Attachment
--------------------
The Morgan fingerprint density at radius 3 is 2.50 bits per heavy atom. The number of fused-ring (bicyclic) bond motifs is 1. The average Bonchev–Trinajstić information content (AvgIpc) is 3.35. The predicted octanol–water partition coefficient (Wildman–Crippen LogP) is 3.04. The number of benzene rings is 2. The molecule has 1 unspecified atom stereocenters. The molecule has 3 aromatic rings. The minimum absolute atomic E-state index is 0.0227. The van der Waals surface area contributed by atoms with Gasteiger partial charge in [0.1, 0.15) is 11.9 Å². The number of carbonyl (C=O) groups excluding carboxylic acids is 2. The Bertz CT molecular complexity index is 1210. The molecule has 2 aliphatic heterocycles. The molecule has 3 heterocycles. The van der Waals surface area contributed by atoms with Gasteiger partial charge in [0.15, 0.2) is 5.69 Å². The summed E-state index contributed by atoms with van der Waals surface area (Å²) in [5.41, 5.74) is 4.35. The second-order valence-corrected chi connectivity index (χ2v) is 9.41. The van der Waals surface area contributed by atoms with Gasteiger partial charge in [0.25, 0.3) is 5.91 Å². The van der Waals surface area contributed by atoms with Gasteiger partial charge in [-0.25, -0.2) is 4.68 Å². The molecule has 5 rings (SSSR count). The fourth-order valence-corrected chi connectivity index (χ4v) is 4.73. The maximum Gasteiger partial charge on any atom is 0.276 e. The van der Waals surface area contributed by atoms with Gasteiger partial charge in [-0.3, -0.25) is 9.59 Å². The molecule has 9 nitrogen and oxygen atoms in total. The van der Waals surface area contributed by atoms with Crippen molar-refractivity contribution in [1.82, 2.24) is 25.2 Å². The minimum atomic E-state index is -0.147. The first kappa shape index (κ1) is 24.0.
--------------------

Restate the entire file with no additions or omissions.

The Morgan fingerprint density at radius 3 is 2.50 bits per heavy atom. The number of fused-ring (bicyclic) bond motifs is 1. The average Bonchev–Trinajstić information content (AvgIpc) is 3.35. The predicted octanol–water partition coefficient (Wildman–Crippen LogP) is 3.04. The number of benzene rings is 2. The molecule has 1 unspecified atom stereocenters. The molecule has 3 aromatic rings. The minimum absolute atomic E-state index is 0.0227. The van der Waals surface area contributed by atoms with Gasteiger partial charge in [0.1, 0.15) is 11.9 Å². The number of carbonyl (C=O) groups excluding carboxylic acids is 2. The Bertz CT molecular complexity index is 1210. The molecule has 2 aliphatic heterocycles. The molecule has 3 heterocycles. The van der Waals surface area contributed by atoms with Gasteiger partial charge in [0.15, 0.2) is 5.69 Å². The summed E-state index contributed by atoms with van der Waals surface area (Å²) in [5.41, 5.74) is 4.35. The second-order valence-corrected chi connectivity index (χ2v) is 9.41. The van der Waals surface area contributed by atoms with Gasteiger partial charge in [0.25, 0.3) is 5.91 Å². The van der Waals surface area contributed by atoms with Gasteiger partial charge in [-0.25, -0.2) is 4.68 Å². The molecule has 5 rings (SSSR count). The fourth-order valence-corrected chi connectivity index (χ4v) is 4.73. The maximum Gasteiger partial charge on any atom is 0.276 e. The van der Waals surface area contributed by atoms with Gasteiger partial charge in [-0.3, -0.25) is 9.59 Å². The molecule has 9 nitrogen and oxygen atoms in total. The van der Waals surface area contributed by atoms with Crippen molar-refractivity contribution in [1.82, 2.24) is 25.2 Å². The minimum atomic E-state index is -0.147. The first kappa shape index (κ1) is 24.0.